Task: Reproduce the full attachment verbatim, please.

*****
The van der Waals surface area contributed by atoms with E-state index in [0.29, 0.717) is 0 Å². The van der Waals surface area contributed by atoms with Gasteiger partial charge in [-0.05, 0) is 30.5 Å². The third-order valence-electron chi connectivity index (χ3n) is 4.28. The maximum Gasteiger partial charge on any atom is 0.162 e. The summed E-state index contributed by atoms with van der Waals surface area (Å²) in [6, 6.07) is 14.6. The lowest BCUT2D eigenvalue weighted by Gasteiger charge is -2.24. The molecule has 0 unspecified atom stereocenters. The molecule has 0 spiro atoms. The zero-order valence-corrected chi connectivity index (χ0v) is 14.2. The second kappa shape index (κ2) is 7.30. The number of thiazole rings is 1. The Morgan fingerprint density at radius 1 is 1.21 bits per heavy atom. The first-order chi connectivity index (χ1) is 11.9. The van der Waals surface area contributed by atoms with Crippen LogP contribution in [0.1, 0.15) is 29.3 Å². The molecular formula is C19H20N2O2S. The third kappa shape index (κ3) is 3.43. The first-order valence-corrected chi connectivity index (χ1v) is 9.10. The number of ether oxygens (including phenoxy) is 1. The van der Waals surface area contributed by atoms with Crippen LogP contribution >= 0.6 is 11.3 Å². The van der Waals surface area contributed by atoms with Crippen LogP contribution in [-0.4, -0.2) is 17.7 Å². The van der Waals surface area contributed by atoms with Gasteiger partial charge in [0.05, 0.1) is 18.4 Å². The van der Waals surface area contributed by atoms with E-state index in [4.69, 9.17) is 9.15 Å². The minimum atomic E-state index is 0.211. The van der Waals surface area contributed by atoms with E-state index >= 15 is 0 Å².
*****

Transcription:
The van der Waals surface area contributed by atoms with E-state index in [0.29, 0.717) is 0 Å². The van der Waals surface area contributed by atoms with Gasteiger partial charge in [-0.05, 0) is 30.5 Å². The third-order valence-electron chi connectivity index (χ3n) is 4.28. The maximum Gasteiger partial charge on any atom is 0.162 e. The summed E-state index contributed by atoms with van der Waals surface area (Å²) in [6, 6.07) is 14.6. The lowest BCUT2D eigenvalue weighted by Gasteiger charge is -2.24. The molecule has 0 unspecified atom stereocenters. The molecule has 0 spiro atoms. The zero-order valence-corrected chi connectivity index (χ0v) is 14.2. The second kappa shape index (κ2) is 7.30. The number of thiazole rings is 1. The Morgan fingerprint density at radius 1 is 1.21 bits per heavy atom. The first-order chi connectivity index (χ1) is 11.9. The van der Waals surface area contributed by atoms with Crippen LogP contribution in [0.1, 0.15) is 29.3 Å². The molecular formula is C19H20N2O2S. The third kappa shape index (κ3) is 3.43. The first-order valence-corrected chi connectivity index (χ1v) is 9.10. The number of ether oxygens (including phenoxy) is 1. The van der Waals surface area contributed by atoms with Crippen LogP contribution >= 0.6 is 11.3 Å². The van der Waals surface area contributed by atoms with Crippen LogP contribution in [-0.4, -0.2) is 17.7 Å². The van der Waals surface area contributed by atoms with Gasteiger partial charge in [0.05, 0.1) is 18.4 Å². The van der Waals surface area contributed by atoms with E-state index in [4.69, 9.17) is 9.15 Å². The minimum atomic E-state index is 0.211. The van der Waals surface area contributed by atoms with E-state index >= 15 is 0 Å².